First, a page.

New Zealand: Trustees take note: FATCA and the family trust

Brief Counsel
Last Updated: 21 December 2015
Article by Phillippa Wilkie, Vivian Cheng and Lyndsey Partridge

Most Read Contributor in New Zealand, September 2016

FATCA (the Foreign Account Tax Compliance Act) came into force in July 2014. It is far-reaching and may impose a compliance burden on the trustees of New Zealand family trusts, even if no US persons are involved.

IRD has recently issued further draft guidance on the application of FATCA to trusts and in particular, on the circumstances when New Zealand family trusts will be financial institutions for FATCA purposes.


FATCA is a US initiative designed to target US taxpayers who evade US tax by hiding assets offshore. It requires foreign (i.e. non-US) financial institutions (FFIs) to register with the US Internal Revenue Service (IRS) and undertake due diligence to identify and report on accounts that US persons hold with them. FFIs that do not comply are subject to a 30% withholding on US-sourced income.

Under the Intergovernmental Agreement (IGA) signed between New Zealand and the US, New Zealand agreed to implement rules to require and enable all New Zealand FFIs to comply with their FATCA obligations and, in exchange, the US agreed to treat all New Zealand FFIs as deemed compliant.

All FFIs were required to register with the IRS by 31 December 2014. However, notwithstanding this, there has been considerable uncertainty in relation to whether, and if so, how, FATCA applies to New Zealand family trusts that on their face may have no obvious US connection.

Does a family trust have FATCA obligations?

A trust will have FATCA obligations if it is an FFI. There are four categories of FFIs but the one most relevant to family trusts is Investment Entities. Under the IGA, a trust will be a deemed Investment Entity (and therefore a financial institution) if:

  1. it conducts as a business specified investment activities, such as trading in securities and derivatives, portfolio management, or otherwise investing, administering or managing funds on behalf of others; or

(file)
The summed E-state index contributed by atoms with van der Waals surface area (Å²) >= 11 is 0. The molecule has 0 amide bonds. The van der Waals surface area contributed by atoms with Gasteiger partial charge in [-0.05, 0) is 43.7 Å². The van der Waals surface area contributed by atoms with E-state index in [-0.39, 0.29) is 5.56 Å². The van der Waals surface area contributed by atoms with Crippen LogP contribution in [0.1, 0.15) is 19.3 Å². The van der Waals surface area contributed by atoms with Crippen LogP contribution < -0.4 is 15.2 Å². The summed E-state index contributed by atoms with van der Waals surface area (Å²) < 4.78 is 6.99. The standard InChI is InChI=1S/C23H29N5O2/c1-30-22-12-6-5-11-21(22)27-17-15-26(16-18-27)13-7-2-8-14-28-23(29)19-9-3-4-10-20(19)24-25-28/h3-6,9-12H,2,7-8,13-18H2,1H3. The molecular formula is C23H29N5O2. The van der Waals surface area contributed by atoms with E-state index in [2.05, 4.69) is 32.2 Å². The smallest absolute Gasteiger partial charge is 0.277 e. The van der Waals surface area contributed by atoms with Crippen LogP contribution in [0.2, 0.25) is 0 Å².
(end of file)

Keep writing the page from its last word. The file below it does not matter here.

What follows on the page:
2. it is managed by an entity that conducts such a business.

Family trusts are most likely to be impacted by (b) above by, for example, engaging an asset manager that is an FFI and therefore being deemed to be an Investment Entity.

IRD's draft guidance states that in order for a trust to be "managed by" an entity, that entity must be in charge of, administer and regulate, or maintain control or influence over all or part of the trust's activities. In contrast, a trust that merely obtains ad hoc advice on its portfolio management is unlikely to be "managed by" the entity.

Most family trusts will not meet the criteria in (a) above because they will not have "customers" or be "in business".

For family trusts that are caught by (b), the US Treasury Regulations may offer some relief. As permitted by the IGA, IRD has indicated that trusts can elect to use the definition of Investment Entity in the US Treasury Regulations in lieu of the corresponding definition in the IGA. The US Treasury Regulations definition is narrower in that the entity must derive 50% of its gross income from the specified investment activities to be deemed an Investment Entity under (b) of the definition.

Example one – investment manager

A family trust has three individual trustees. The Trust assets comprise the family home, valued at $1.2 million and a share portfolio valued at $6 million. The trustees have engaged a professional investment manager to manage the share portfolio and have granted the manager a full mandate to buy and sell investments on their behalf within defined investment parameters.